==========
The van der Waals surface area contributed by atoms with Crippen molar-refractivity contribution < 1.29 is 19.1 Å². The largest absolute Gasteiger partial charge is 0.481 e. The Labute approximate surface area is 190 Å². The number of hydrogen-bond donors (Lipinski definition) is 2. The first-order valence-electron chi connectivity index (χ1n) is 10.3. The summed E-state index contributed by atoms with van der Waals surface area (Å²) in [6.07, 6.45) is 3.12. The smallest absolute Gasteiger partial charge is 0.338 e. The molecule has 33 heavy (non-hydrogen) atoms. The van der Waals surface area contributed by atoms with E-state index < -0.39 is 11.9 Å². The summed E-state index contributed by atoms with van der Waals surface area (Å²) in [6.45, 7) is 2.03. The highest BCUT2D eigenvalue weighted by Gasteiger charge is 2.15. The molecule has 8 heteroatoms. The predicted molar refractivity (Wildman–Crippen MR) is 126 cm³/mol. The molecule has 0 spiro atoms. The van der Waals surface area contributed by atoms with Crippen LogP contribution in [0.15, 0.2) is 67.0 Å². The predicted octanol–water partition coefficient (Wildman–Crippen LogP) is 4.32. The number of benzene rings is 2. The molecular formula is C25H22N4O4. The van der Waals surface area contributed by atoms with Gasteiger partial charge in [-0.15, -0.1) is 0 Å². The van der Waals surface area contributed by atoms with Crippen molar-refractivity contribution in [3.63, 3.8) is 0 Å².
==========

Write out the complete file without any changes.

The van der Waals surface area contributed by atoms with Crippen molar-refractivity contribution < 1.29 is 19.1 Å². The largest absolute Gasteiger partial charge is 0.481 e. The Labute approximate surface area is 190 Å². The number of hydrogen-bond donors (Lipinski definition) is 2. The first-order valence-electron chi connectivity index (χ1n) is 10.3. The summed E-state index contributed by atoms with van der Waals surface area (Å²) in [6.07, 6.45) is 3.12. The smallest absolute Gasteiger partial charge is 0.338 e. The molecule has 33 heavy (non-hydrogen) atoms. The van der Waals surface area contributed by atoms with E-state index < -0.39 is 11.9 Å². The summed E-state index contributed by atoms with van der Waals surface area (Å²) in [6.45, 7) is 2.03. The highest BCUT2D eigenvalue weighted by Gasteiger charge is 2.15. The molecule has 8 heteroatoms. The predicted molar refractivity (Wildman–Crippen MR) is 126 cm³/mol. The molecule has 0 spiro atoms. The van der Waals surface area contributed by atoms with Crippen LogP contribution in [0.15, 0.2) is 67.0 Å². The predicted octanol–water partition coefficient (Wildman–Crippen LogP) is 4.32. The number of benzene rings is 2. The molecular formula is C25H22N4O4. The van der Waals surface area contributed by atoms with Gasteiger partial charge in [-0.15, -0.1) is 0 Å². The van der Waals surface area contributed by atoms with Crippen molar-refractivity contribution in [3.63, 3.8) is 0 Å².